The unintended audience is the new norm. And with it, we have burdened ourselves with the worry of not knowing where our communications might surface.
Nothing represents the challenges of connecting with others better than the ease with which a person can use newer media to eavesdrop on messages not intended for them. The digital revolution has led to popular media platforms favoring content that started as private communications. Some of this visual and textual material is used as digital clickbait, feeding our appetites for the kinds of gossip that used to exist mostly in supermarket tabloids. Some intrudes more awkwardly, as when a forwarded e-mail goes to more eyes than it was supposed to.
In simpler times it was possible but awkward to listen to someone’s conversations through a wall or a shared party line. Broadly speaking, our secrets were more easily kept. Physical spaces usually created privacy. And we didn’t have access to tiny recording technologies such as smartphones, or permeable channels of communication such as social media. Privacy was an attribute an individual could choose. It made life easier. It was not something we planned to give up as citizens swept up into the digital world. After all, if we wanted a peek into the private lives of others, we had theater and then film. Even in Shakespeare’s day audiences could spend hours witnessing the sordid backstories of Europe’s kings and queens.
The absence of the fourth wall is key to drama’s attraction. But what was once mostly limited to the theater is now a feature of everyday life, as cameras and mics invade most spaces. Few television police procedurals or legal narratives would be complete without the exposure of private communications that somehow contradicts claims of innocence. They reflect the fact that real life investigative bureaucracies regularly seek permission to eavesdrop, using off the shelf technologies that now make digital searches relatively easy.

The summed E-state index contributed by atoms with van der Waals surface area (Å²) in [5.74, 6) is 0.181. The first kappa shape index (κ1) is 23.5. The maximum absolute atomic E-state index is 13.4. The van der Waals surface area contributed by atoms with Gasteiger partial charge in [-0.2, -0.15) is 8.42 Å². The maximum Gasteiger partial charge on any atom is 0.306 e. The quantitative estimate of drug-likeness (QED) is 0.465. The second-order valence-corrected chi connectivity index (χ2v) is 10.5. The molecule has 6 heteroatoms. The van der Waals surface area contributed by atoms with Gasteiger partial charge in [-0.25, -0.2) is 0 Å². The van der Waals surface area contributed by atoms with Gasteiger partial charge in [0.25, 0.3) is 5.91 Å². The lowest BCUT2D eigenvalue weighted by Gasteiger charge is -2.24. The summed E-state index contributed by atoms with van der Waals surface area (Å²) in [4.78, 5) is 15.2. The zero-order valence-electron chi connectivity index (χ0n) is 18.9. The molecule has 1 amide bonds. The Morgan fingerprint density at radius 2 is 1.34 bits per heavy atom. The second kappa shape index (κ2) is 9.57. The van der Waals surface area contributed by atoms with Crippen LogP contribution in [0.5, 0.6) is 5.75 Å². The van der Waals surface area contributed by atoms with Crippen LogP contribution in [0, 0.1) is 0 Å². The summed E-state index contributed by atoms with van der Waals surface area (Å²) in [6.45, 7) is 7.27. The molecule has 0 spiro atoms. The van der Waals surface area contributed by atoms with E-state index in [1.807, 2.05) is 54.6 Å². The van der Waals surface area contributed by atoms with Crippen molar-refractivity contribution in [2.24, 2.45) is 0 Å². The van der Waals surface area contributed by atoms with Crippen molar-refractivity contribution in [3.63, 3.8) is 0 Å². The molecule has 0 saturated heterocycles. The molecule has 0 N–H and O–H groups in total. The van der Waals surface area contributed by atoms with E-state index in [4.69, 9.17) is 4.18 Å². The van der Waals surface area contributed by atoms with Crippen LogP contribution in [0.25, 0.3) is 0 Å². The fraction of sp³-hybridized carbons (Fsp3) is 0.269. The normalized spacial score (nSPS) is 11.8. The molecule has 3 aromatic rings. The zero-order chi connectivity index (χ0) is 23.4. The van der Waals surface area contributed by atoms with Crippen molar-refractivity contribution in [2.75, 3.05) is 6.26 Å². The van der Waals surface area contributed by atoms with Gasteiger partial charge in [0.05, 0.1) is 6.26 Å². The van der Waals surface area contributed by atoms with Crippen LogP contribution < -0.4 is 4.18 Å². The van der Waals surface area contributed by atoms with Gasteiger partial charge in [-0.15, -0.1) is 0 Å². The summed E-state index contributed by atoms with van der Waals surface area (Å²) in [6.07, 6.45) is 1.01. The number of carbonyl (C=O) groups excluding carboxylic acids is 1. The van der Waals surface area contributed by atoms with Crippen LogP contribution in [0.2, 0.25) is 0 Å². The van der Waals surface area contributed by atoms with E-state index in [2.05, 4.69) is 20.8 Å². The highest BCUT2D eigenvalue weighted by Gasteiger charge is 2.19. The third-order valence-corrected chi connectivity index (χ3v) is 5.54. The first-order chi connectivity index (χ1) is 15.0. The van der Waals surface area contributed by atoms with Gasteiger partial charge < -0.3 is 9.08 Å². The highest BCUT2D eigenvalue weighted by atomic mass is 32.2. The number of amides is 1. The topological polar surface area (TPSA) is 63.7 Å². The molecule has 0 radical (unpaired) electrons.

The right to access personal data is at the core of the current legal battle that pits Apple against the federal government. The FBI wants to hack data from the cellphones of criminal suspects, like those who murdered innocent citizens in San Bernardino last year.
In recent decades we have added to the expectation that there is entertainment value in witnessing events not originally intended for public view. Most reality television shows gain attention by using the camera to capture moments of private humiliation or subterfuge. Think of the hapless business people who open their professional lives to public view in exchange for help and cash from reality “stars” like chef Gordon Ramsey or hotel consultant Anthony Melchiorri. Add in a range of other factors, including the natural habit of the young to be careless in their monitoring of their digital posts, and it’s easy to see how a multitude of messages can quickly verge out of their lanes. Remember the turning point in the 2012 presidential election? A private fundraising event hosted by Mitt Romney was secretly recorded by a hotel employee. In his spiel to potential contributors Romney wrote off much of the nation as lazy and unreachable, writing off his electoral chances at the same time.
Privacy was an attribute an individual could choose. It made life easier. It was not something we planned to give up as citizens swept up into the digital world.
It is now the rare individual who has managed to hold on to the presumptive right touted in many European countries to not be observed.
All of this is a reminder that as rhetorical creatures we are less able to select our own audiences. There is no longer a clear connection between who we wish to address and who actually receives our messages. An assumption that others can eavesdrop into personal and professional communications complicates what used to be a source’s prerogative to clearly target receivers without unwanted blowback from outsiders.
So the unintended audience is the new norm. And with it we have burdened ourselves with the additional worry of not knowing where our communications might surface.